Phase 1: Gronwen to Crickheath
Download the Ten Year Strategy document
The Canal has already been restored from Gronwen Bridge to Pryce’s Bridge. Phase 1 would be to complete the restoration from Pryce’s Bridge to Crickheath Basin (allowing boats to turn). The work mainly relates to the provision of additional nature reserves at Aston; this will satisfy the reserves need for the rest of the Canal in Shropshire. Phase 1 also includes works to 12 heritage structures in Wales as well as dredging to improve the water quality for water plants.
This phase will include the implementation of significant activity and interpretation strategies for the Canal led by a Community Development Officer manage supported by a volunteer leader; the restoration will become a focal point for people to learn about the heritage of the waterway or participate in training in a range of specialist skills. This phase is key to building the community involvement and skills necessary for the delivery of subsequent works. The conservation works on the 12 heritage structures is seen as a way as a way of building the development of local heritage skills, promoting an understanding of heritage and preventing further deterioration in these important assets.Back to top of page
Phase 2: Crickheath to Llanymynech
Works focus on opening up navigation from Crickheath to Llanymynech. This will involve turning nearly 3 km of currently dry and less rich biodiversity into a canal with marginal habitat important for nature; acting as a ‘functional’ ecological corridor.
Opening up the Canal will greatly enhance the tourism offer of Llanymynech, creating a destination hub, which includes attractions such as the limekilns, Iron Age hill fort and links to the long distance foot paths of Offa’s Dyke and the Severn Way.
Opening the Canal will also be the catalyst for the creation of a c100 berth marina and shopping area through private finance which would an additional destination, offer retail facilities and create jobs through its associated spend. Whilst this would be on the existing navigable section at Queens Head, the site owners have said they see the restoration to Llanymynech as being a pre-requisite.
There are several key activities that need completing in phases 1 and 2 but we are confident that they can be delivered in 5 years from the commencement of the phase, given sufficient funding and volunteer supportBack to top of page
Phase 3: Llanymynech to Arddleen
In this phase our focus will be on opening up the channel for navigation between Llanymynech and Arddleen so re-connecting Welshpool to the national network. Restoration will link the 20 km of re-opened Canal either side of Welshpool. This will mean the Canal will be navigable as far as Refail, south of Welshpool.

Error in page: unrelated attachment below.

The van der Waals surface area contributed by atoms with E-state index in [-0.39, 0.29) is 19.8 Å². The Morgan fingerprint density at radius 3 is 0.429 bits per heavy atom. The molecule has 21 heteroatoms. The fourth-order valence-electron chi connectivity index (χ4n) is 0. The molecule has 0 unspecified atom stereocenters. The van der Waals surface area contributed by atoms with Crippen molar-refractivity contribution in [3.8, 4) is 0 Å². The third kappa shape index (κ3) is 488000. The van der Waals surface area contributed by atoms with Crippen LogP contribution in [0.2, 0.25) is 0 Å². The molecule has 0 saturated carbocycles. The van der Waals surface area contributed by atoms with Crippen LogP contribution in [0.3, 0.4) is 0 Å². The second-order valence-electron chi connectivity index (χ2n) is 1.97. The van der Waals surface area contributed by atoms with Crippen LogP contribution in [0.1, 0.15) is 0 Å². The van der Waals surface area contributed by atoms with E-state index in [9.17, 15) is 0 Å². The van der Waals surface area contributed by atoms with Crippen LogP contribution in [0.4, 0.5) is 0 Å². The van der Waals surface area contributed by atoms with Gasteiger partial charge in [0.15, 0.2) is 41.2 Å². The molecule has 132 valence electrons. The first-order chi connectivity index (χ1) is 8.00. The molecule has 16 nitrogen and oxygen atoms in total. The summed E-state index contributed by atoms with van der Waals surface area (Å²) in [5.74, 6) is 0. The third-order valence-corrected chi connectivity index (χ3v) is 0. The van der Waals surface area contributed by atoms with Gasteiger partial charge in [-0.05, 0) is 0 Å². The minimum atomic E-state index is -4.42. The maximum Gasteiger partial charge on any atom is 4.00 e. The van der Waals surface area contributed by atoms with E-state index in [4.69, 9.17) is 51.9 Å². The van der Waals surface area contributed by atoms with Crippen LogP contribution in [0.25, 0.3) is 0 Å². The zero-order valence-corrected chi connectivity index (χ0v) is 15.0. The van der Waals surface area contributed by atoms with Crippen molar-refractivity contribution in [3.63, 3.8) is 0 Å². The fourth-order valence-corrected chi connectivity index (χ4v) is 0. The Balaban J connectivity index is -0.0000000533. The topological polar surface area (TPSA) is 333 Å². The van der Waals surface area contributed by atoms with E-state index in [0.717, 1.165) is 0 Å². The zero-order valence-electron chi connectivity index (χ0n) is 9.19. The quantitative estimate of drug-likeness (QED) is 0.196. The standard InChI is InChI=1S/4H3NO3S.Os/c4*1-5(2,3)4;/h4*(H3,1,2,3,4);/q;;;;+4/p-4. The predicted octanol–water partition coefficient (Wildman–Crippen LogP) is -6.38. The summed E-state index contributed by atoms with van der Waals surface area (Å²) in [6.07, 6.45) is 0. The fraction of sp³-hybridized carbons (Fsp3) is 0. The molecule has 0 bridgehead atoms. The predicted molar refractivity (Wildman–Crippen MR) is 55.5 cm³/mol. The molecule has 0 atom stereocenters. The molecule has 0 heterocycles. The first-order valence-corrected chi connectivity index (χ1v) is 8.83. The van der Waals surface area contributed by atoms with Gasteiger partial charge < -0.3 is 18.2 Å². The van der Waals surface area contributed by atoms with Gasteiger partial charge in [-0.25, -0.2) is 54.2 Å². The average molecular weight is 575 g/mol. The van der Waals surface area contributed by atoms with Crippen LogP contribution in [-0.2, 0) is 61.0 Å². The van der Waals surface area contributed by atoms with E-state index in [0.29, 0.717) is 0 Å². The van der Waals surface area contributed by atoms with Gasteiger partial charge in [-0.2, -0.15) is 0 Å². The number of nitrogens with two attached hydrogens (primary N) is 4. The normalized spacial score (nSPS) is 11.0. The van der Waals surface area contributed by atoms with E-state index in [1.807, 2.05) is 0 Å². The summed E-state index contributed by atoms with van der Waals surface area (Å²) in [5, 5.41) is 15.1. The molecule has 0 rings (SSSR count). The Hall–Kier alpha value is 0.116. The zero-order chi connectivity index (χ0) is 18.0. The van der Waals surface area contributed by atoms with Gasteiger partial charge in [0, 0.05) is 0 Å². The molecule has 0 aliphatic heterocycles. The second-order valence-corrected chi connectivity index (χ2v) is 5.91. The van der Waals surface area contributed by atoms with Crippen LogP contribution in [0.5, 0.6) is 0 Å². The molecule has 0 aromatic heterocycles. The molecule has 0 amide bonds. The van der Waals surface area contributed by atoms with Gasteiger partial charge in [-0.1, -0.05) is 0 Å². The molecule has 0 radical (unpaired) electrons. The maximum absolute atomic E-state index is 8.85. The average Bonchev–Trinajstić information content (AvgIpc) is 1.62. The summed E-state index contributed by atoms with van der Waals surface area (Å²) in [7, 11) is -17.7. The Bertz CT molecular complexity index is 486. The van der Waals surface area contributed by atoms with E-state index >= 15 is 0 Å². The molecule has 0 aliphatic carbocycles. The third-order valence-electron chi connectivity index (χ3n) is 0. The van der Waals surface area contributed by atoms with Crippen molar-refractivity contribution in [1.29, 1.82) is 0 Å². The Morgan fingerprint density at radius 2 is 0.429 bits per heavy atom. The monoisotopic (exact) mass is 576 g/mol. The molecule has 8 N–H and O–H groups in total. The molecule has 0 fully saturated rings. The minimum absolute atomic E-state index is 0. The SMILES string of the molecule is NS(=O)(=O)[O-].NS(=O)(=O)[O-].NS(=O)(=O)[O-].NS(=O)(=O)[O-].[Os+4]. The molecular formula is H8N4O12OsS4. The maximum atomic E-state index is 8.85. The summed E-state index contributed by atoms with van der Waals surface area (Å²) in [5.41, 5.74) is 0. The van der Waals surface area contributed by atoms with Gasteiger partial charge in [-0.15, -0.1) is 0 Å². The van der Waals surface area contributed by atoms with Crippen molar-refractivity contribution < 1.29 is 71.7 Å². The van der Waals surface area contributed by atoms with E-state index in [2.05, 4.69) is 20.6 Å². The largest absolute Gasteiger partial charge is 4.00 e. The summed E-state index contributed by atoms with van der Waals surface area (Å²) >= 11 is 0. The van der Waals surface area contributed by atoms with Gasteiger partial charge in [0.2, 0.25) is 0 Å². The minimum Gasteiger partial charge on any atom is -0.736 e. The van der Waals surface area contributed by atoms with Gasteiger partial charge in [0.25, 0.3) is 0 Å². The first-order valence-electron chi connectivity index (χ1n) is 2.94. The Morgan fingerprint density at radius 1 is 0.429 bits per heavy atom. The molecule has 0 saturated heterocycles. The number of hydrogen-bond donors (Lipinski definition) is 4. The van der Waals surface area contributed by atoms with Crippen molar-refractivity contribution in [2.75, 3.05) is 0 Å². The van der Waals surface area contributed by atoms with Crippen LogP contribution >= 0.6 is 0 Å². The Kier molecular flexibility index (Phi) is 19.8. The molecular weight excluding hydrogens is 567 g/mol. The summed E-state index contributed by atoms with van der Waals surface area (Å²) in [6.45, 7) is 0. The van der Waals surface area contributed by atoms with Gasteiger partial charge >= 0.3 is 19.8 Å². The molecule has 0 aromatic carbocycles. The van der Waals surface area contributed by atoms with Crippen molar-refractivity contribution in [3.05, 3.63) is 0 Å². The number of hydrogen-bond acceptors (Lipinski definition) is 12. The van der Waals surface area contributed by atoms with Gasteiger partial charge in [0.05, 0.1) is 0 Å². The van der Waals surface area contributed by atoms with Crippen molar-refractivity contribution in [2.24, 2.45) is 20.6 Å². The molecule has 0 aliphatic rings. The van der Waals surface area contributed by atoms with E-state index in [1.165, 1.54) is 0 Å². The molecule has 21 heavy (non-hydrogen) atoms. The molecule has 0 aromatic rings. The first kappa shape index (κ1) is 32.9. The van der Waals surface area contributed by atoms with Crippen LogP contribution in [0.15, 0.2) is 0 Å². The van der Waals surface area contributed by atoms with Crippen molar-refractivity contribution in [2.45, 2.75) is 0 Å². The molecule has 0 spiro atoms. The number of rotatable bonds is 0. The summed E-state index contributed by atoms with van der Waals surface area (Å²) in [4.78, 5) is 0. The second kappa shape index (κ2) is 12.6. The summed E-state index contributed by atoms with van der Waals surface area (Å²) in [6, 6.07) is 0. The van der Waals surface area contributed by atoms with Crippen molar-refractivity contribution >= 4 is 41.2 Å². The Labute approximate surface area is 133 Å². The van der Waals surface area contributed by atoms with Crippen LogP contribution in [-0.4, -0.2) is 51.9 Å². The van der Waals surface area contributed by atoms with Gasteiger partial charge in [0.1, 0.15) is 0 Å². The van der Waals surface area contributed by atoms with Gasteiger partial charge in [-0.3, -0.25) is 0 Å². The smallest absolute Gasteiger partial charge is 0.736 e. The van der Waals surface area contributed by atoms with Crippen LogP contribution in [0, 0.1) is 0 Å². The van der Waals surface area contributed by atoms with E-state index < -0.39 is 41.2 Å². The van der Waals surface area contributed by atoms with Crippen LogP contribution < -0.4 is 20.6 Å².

The work here will include overcoming engineering challenges in the form of four lowered bridges, two relating to minor roads and two relating to the A483 main road. Proposed solutions for the four road crossings have already been drawn up by consultants. Work to carry out major repairs to the Grade ll* listed Vyrnwy Aqueduct will be included.
Opening up this section will also require excavation and restoration works to the channel. Dredging and bank protection works will need to be done carefully and sympathetically as the Canal in Wales is a Special Area of Conservation and of particular value is the population of Floating Water plantain and Grasswrack Pondweed. The aquatic plants are particularly sensitive to disturbance by boats but neither will they flourish if the canal is left to nature.
This phase of restoration will see the creation of substantial further offline nature reserves to protect and conserve the environment. The provision of the nature reserves would create the largest of its type in Wales and provide a new visitor destination and integral part of the visitor experience to the Canal.Back to top of page
Phase 4: Refail to Newtown
The Canal is in water from Refail to Freestone Lock where a water feeder enters the Canal. There are four road crossings to be dealt with in this phase; solutions were worked up some years ago. When the Abermule by-pass was built in the 1970s, the bridge was built at a navigable height. This section is owned by the Trust. From Freestone lock into Newtown, the Canal has been sold off and in some parts has been filled in – but the course of the Canal is still there and the towpath has in recent years been repaired. Works in this phase include dealing with four road crossings, careful and sympathetic dredging and bank protection and digging out the filled in section on the outskirts of Newtown.
Newtown Town Council resolved in 2015 to support the restoration of the Canal back into Newtown. During the course of public consultation about developing the town plan, restoration was placed by the public as high as fifth out of 60 possible projects. The Town Council wish the restoration to be complete in time for the Town’s celebration in 2019 of the 750th anniversary of the Town’s founding charter.
The Partnership see this phase as being the last of the four but are open to initiatives from Newtown Town Council to start earlier.Back to top of page